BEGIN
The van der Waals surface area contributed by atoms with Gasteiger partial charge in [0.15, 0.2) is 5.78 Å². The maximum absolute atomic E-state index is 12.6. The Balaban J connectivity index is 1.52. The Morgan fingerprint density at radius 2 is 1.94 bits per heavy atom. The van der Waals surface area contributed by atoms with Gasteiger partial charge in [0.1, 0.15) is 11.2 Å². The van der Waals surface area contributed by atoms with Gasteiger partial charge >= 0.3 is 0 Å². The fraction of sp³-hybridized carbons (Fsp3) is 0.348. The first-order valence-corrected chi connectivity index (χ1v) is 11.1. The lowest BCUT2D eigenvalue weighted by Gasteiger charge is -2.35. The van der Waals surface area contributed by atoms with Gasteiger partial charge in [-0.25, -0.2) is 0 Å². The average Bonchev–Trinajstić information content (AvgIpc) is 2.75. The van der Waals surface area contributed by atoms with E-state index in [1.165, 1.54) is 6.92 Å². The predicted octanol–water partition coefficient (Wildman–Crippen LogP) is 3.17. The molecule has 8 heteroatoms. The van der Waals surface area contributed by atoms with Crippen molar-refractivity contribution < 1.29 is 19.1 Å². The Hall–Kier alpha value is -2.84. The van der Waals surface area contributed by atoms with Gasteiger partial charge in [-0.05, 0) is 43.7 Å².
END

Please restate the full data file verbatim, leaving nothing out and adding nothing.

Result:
The van der Waals surface area contributed by atoms with Gasteiger partial charge in [0.15, 0.2) is 5.78 Å². The maximum absolute atomic E-state index is 12.6. The Balaban J connectivity index is 1.52. The Morgan fingerprint density at radius 2 is 1.94 bits per heavy atom. The van der Waals surface area contributed by atoms with Gasteiger partial charge in [0.1, 0.15) is 11.2 Å². The van der Waals surface area contributed by atoms with Gasteiger partial charge >= 0.3 is 0 Å². The fraction of sp³-hybridized carbons (Fsp3) is 0.348. The first-order valence-corrected chi connectivity index (χ1v) is 11.1. The lowest BCUT2D eigenvalue weighted by Gasteiger charge is -2.35. The van der Waals surface area contributed by atoms with Gasteiger partial charge in [-0.25, -0.2) is 0 Å². The average Bonchev–Trinajstić information content (AvgIpc) is 2.75. The van der Waals surface area contributed by atoms with E-state index in [1.165, 1.54) is 6.92 Å². The predicted octanol–water partition coefficient (Wildman–Crippen LogP) is 3.17. The molecule has 8 heteroatoms. The van der Waals surface area contributed by atoms with Crippen molar-refractivity contribution < 1.29 is 19.1 Å². The Hall–Kier alpha value is -2.84. The van der Waals surface area contributed by atoms with Gasteiger partial charge in [-0.05, 0) is 43.7 Å².